Canavan Research Overview
Canavan is a progressive neurological genetic disorder caused by the absence of a vital enzyme known as aspartoacylase (ASPA). ASPA breaks N-acetylaspartate acid (NAA) into acetate: the building blocks essential for building myelin. Myelin is a fatty membrane (also known as white matter) that forms a protective coating around each nerve ensuring the nerve functions properly. It is one of over 40 genetically inherited disorders known as Leukodystrophies.
Where are we with Canavan research and therapies?
ONGOING - Natural History Study of Patients With Canavan Disease, CANinform (sponsored by Aspa Therapeutics)
CANInform, the Canavan disease natural history study, will be the first multinational effort to rigorously gather both retrospective and prospective data from this patient population. Data collection will include extraction of retrospective data from medical records of living patients and deceased patients, and collection of prospective, longitudinal data from living patients and their parent(s)/caregiver(s). Motor function assessments will be performed in the home by qualified study team members. In addition, families will be invited to attend clinic visits or will be followed by the clinical site remotely for up to 3 years.
An AAV2 gene therapy trial was conducted in thirteen patients with Canavan Disease, to assess long term safety and to see if the treatment was beneficial. The long term results (minimum of five years post treatment) have shown that are were minimal adverse effects from using this treatment. Additionally, the patient's NAA levels decreased, which slowed the progression of cell death in the brain. Overall, some clinical improvement was seen in the patients. The authors believed that for this therapy to be most effective, it would have to be administered at a very early age (possibly less than four months.) Thus, further research into early diagnosis is essential.
Read the full publication Long-Term Follow-Up After Gene Therapy for Canavan Disease
Further studies using adeno-associated viruses (AAVs) have been performed in animal models. The most promising of these for Canavan Disease is the recombinant AAV-mediated gene therapy. BridgeBio is honored to have licensed the Canavan Gene Therapy program developed by Dr. Guangping Gao at UMASS Medical School. They will be working with Dr. Gao and UMass Medical School to move this forward as fast as the science and regulators will allow us to go. Aspa Therapeutics was created to advance this gene therapy and with sound natural history data from families will help get them to the next step - clinical trials.
Actalzomide is a drug which can be used to treat epilepsy, glaucoma, and other diseases. A trial using this drug was conducted in patients with Canavan Disease in 1998. The aim was to reduce water concentration and NAA levels in white matter over 5 months. Although it did not reduce either of these, this drug did reduce intracranial pressure.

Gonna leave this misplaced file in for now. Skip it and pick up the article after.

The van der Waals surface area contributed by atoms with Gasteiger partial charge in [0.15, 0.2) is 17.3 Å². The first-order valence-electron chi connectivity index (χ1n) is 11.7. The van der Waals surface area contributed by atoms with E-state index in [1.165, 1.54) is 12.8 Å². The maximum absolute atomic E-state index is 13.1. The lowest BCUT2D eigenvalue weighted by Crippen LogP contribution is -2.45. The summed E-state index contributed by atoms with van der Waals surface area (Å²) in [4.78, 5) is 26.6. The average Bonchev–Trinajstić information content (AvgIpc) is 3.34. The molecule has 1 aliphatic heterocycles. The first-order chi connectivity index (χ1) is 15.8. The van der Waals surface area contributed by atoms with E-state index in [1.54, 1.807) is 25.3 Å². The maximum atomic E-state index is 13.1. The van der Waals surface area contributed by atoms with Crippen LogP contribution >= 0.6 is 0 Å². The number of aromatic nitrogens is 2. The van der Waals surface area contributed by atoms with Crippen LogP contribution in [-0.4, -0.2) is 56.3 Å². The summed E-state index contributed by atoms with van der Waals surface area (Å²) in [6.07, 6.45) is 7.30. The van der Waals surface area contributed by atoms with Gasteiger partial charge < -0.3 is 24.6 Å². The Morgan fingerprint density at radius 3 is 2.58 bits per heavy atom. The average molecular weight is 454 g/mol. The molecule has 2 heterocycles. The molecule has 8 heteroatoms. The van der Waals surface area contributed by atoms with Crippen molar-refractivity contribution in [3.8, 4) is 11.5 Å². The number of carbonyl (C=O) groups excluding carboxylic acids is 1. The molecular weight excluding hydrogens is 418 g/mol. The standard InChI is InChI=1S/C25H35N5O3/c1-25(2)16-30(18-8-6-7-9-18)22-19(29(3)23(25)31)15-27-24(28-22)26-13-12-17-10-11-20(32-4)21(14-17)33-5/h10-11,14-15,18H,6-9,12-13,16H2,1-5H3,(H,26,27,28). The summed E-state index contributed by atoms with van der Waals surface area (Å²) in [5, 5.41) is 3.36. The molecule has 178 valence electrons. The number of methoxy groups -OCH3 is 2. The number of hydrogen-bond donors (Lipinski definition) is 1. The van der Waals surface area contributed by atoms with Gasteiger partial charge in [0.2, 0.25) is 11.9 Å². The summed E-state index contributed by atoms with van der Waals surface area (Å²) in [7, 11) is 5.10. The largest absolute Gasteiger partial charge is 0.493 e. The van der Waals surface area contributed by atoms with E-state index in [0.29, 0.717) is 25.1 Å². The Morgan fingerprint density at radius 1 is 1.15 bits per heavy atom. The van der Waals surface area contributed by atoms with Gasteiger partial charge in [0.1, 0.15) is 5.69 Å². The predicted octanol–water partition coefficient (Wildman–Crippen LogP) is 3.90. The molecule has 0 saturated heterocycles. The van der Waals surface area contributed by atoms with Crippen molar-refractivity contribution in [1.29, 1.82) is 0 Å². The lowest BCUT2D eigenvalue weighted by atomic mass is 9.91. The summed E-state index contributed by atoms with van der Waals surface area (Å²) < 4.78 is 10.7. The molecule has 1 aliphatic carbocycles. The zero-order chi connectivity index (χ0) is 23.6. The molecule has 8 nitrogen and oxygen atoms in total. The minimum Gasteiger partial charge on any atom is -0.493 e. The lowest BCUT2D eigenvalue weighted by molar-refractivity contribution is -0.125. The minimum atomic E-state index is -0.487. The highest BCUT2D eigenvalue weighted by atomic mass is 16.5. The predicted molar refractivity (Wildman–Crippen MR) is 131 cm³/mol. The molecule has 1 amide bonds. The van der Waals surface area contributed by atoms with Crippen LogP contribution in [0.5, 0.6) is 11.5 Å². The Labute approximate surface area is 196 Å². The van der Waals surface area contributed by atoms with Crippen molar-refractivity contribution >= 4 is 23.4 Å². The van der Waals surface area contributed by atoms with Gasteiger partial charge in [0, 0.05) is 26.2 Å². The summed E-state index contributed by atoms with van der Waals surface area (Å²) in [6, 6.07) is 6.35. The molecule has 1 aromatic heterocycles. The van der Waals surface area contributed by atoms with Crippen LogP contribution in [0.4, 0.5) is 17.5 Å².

Novotny Jr et al. (1999.) This diet increased the levels of beta-hydroxybutyrate in the brain, but did not affect the NAA levels.
Research done by Pederzolli et al. (2007) found that lipoic acid may be a good approach for therapeutic treatment, because it crosses the blood brain barrier. Trials have been done in rats. The results suggest that this could be a good treatment for the symptoms of Canavan Disease.
This approach is based on the theory that the myelin destruction seen in Canavan is caused by low levels of acetate. By supplementing acetate, normal myelin production and maintenance can occur. Unfortunately, this does not address the accumulation NAA.
After a study conducted by Madhavarao et al (2009) that found that this treatment may help with symptoms, Segel et al (2011) tested acetate supplementation in human newborns. Although there were no significant harms, no motor improvement was found either.
After studies in rats found that lithium injections helped drop NAA levels (O’Donnell et al., 2000), trials were done in patients with Canavan Disease. After one year of treatment brain and urine NAA levels were decreased and alertness and visual tracking both improved. However, muscle tone and spastic dysplegia did not improve (Solsona et al., 2012).
Enzyme Replacement Therapy
Enzyme replacement therapy is challenging in Canavan disease, because molecules need to be able to cross the blood brain barrier. Different modalities intended to help with this have not shown any quality of life improvements in patients.
Natural History Study
Natural history studies continue to be an essential part of the case getting clinical trials funded. Data is a measurement of whether a treatment, in clinical trial, is successful or not. NTSAD funded a project, "Defining the Natural History of Canavan Disease through Development of an International Registry," with co-investigators, Heather Lau, MD and Paola Leone, PhD.
Other NTSAD funded Canavan projects include:
- Development of an in vitro approach to identify molecular pathways of Canavan disease (Traka) - read full summary here.
- Gao - Optimization of Efficacious Gene Therapy for Canavan Disease
- Quantitative description of the clinical course of Canavan disease (Bley - Million Dollar Bike Ride grant recipient) - read summary here.
Learn more at NTSAD Research Projects - 2002-2018 Funded Research.
Leading stem cell researchers are exploring the potential therapeutic effects of stem cells in Canavan disease. Stem cell therapy is still an emerging field; potential therapies or clinical trials using stem cell therapy are not immediate.
For more information, see All about Leukodystrophies Diseases
Read about Dr. Guangping Gao, a world leading Canavan Disease Researcher!
Information for this page was taken from Making the White Matter Matters: Progress in Understanding Canavan’s Disease and Therapeutic Interventions Through Eight Decades written by Seemin S. Ahmed and Guangping Gao, published in 2014.